Each of our organizations—and each of us personally—believes that we cannot achieve equity in postsecondary outcomes if we don’t focus on improved transfer and credit mobility. The wide discrepancy between the number of students who enroll in college and those who ultimately receive their degree or credential indicates that the system has an unjust design. The point when a learner wants to move or transfer their earned credit, or receive credit for previous learning and work, is one of the leakiest and most unjust aspects of the system. The detrimental impacts of this unjust design affect different student groups in disparate ways, and the data make clear that the highest barriers to success are faced by Black, Latino and Indigenous students and students from low-income backgrounds. We call your attention, for example, to the obstacles put in front of men of color. Although 62 percent of men of color enroll in a community college after high school graduation, only 25 percent of men of color earn an associate degree within three years of their enrollment in community colleges. Men of color hold high aspirations to earn a baccalaureate degree but far too few students get near the transfer gate.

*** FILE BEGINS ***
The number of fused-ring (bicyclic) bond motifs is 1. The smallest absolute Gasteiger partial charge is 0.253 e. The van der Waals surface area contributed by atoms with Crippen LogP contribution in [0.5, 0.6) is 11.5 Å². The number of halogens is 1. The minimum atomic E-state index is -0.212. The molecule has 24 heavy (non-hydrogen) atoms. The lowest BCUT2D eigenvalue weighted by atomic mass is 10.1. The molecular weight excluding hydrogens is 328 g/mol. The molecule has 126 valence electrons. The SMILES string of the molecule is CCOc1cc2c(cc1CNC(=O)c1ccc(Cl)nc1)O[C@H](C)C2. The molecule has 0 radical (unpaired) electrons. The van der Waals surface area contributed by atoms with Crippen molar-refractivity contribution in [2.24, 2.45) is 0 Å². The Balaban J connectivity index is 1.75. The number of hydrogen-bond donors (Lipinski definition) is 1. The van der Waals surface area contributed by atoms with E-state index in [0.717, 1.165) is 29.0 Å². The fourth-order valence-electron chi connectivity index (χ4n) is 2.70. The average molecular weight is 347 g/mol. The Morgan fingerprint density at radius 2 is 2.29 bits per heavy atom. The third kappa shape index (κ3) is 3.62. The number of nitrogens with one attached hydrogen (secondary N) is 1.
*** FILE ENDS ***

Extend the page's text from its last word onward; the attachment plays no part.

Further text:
Working with accreditors to advance systemic, equity-driven change is a new space for both of our philanthropies, but we have jumped in enthusiastically with eyes wide open for a few important reasons:
- First and foremost, both of our philanthropies aim for systemic change, and believe that multiple cross-cutting levers are required to move toward systemic change. We know there is no simple answer, and so we are seeding change in areas including institutional policy, faculty practice, financial and regulatory incentives, system capacity, industry innovation—and now, accreditor influence.